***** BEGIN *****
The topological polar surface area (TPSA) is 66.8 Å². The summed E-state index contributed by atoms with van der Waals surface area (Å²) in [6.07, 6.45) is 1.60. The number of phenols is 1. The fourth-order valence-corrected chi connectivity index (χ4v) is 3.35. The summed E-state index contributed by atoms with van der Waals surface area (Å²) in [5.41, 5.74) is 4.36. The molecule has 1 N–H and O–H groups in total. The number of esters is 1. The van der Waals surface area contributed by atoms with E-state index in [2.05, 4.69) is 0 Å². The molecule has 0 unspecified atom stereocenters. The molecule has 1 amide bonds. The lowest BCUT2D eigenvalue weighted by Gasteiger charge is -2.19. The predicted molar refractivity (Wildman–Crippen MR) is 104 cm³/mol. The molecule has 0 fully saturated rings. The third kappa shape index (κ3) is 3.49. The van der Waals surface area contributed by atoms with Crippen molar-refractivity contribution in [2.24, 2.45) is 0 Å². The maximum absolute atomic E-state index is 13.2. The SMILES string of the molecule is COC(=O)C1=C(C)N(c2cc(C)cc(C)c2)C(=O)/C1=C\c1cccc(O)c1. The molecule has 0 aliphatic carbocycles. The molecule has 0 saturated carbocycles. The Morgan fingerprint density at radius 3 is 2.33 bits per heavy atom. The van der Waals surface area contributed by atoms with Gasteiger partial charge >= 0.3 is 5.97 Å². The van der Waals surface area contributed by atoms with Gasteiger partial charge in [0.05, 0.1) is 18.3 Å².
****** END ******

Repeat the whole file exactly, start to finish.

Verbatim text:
The topological polar surface area (TPSA) is 66.8 Å². The summed E-state index contributed by atoms with van der Waals surface area (Å²) in [6.07, 6.45) is 1.60. The number of phenols is 1. The fourth-order valence-corrected chi connectivity index (χ4v) is 3.35. The summed E-state index contributed by atoms with van der Waals surface area (Å²) in [5.41, 5.74) is 4.36. The molecule has 1 N–H and O–H groups in total. The number of esters is 1. The van der Waals surface area contributed by atoms with E-state index in [2.05, 4.69) is 0 Å². The molecule has 0 unspecified atom stereocenters. The molecule has 1 amide bonds. The lowest BCUT2D eigenvalue weighted by Gasteiger charge is -2.19. The predicted molar refractivity (Wildman–Crippen MR) is 104 cm³/mol. The molecule has 0 fully saturated rings. The third kappa shape index (κ3) is 3.49. The van der Waals surface area contributed by atoms with Crippen molar-refractivity contribution in [2.24, 2.45) is 0 Å². The maximum absolute atomic E-state index is 13.2. The SMILES string of the molecule is COC(=O)C1=C(C)N(c2cc(C)cc(C)c2)C(=O)/C1=C\c1cccc(O)c1. The molecule has 0 aliphatic carbocycles. The molecule has 0 saturated carbocycles. The Morgan fingerprint density at radius 3 is 2.33 bits per heavy atom. The van der Waals surface area contributed by atoms with Gasteiger partial charge >= 0.3 is 5.97 Å². The van der Waals surface area contributed by atoms with Gasteiger partial charge in [0.05, 0.1) is 18.3 Å².